If you dropped a water balloon on a bed of nails, you’d expect it to burst spectacularly. And you’d be right – some of the time. Under the right conditions, though, you’d see what a high-speed camera caught in the animation above: a pancake-shaped bounce with nary a leak. Physically, this is a scaled-up version of what happens to a water droplet when it hits a superhydrophobic surface. 

Water repellent superhydrophobic surfaces are covered in microscale roughness, much like a bed of tiny nails. When the balloon (or droplet) hits, it deforms into the gaps between posts. In the case of the water balloon, its rubbery exterior pulls back against that deformation. (For the droplet, the same effect is provided by surface tension.) That tension pulls the deformed parts of the balloon back up, causing the whole balloon to rebound off the nails in a pancake-like shape. For more, check out this video on the student balloon project or the original water droplet research. (Image credits: T. Hecksher et al., Y. Liu et al.; via The New York Times; submitted by Justin B.)


A drop of water that impacts a flat post will form a liquid sheet that eventually breaks apart into droplets when surface tension can no longer hold the water together against the power of momentum flinging the water outward. But what happens if that initial drop of water is filled with particles? Initially, the particle-laden drop’s impact is similar to the water’s – it strikes the post and expands radially in a sheet that is uniformly filled with particles. But then the particles begin to cluster due to capillary attraction, which causes particles at a fluid interface to clump up. You’ve seen the same effect in a bowl of Cheerios, when the floating O’s start to group up in little rafts. The clumping creates holes in the sheet which rapidly expand until the liquid breaks apart into many particle-filled droplets. To see more great high-speed footage and comparisons, check out the full video.  (Image credit and submission: A. Sauret et al., source)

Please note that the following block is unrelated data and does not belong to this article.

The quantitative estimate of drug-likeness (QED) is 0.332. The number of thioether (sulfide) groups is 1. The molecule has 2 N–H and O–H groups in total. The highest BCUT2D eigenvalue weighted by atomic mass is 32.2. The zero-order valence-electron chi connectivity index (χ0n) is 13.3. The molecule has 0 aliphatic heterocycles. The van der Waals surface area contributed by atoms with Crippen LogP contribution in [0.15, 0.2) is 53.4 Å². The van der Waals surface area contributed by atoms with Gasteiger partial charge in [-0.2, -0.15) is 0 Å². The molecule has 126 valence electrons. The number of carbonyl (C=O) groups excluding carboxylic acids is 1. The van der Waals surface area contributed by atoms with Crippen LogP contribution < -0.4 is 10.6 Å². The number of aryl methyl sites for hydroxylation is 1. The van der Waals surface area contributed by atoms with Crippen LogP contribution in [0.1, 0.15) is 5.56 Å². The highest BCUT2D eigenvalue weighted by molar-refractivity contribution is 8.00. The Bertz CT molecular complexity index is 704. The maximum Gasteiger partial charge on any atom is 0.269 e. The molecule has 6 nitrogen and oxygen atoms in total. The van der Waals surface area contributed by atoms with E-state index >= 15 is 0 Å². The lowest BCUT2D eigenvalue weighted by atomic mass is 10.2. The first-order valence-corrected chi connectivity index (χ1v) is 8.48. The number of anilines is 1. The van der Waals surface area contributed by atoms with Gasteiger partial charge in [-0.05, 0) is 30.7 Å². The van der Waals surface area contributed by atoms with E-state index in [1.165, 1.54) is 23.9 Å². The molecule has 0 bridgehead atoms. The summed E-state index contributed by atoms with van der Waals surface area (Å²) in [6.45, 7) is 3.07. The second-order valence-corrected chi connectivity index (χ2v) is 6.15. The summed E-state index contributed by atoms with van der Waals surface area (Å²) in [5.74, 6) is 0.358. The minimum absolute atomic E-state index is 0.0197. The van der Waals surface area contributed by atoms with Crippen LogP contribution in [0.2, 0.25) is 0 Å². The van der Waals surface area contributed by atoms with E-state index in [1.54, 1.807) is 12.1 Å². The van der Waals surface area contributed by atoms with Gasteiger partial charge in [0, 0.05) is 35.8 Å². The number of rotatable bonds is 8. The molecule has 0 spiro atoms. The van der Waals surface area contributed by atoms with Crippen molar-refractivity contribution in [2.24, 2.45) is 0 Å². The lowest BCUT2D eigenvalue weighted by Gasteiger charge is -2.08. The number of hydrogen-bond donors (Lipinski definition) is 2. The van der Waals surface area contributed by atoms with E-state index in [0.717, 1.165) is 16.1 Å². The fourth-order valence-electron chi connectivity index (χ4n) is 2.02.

I often receive questions about how fluids react to extremely hard and fast impacts. Some people wonder if there’s a regime where a fluid like water will react like a solid. In reality, nature works the opposite way. Striking a solid hard enough and fast enough makes it behave like a fluid. The video above shows a simulated impact of a 500-km asteroid in the Pacific Ocean. (Be sure to watch with captions on.) The impact rips 10 km off the crust of the Earth and sends a hypersonic shock wave of destruction around the entire Earth. There’s a strong resemblance in the asteroid impact to droplet impacts and splashes. Much of this has to do with the energy of impact. The asteroid’s kinetic (and, indeed, potential) energy prior to impact is enormous, and conservation of energy means that energy has to go somewhere. It’s that energy that vaporizes the oceans and fluidizes part of the Earth’s surface. That kinetic energy rips the orderly structure of solids apart and turns it effectively into a granular fluid. (Video credit: Discovery Channel; via J. Hertzberg)

effyeahjoebiden  asked:

So is the crown splash the curving wave of water on either side of the tire, the spikes of water in the middle behind the tire, or both? And is the Worthington jet also the same phenomenon that can happen with a massive meteorite impact?

Here the term “crown splash” refers to the curving sheets of water spreading on either side of the tire. Those liquid sheets (or lamella) break down at the edges into spikes and droplets just like the ones seen when a drop falls into a pool, which is the traditional source of the term “crown splash” because it resembles a crown.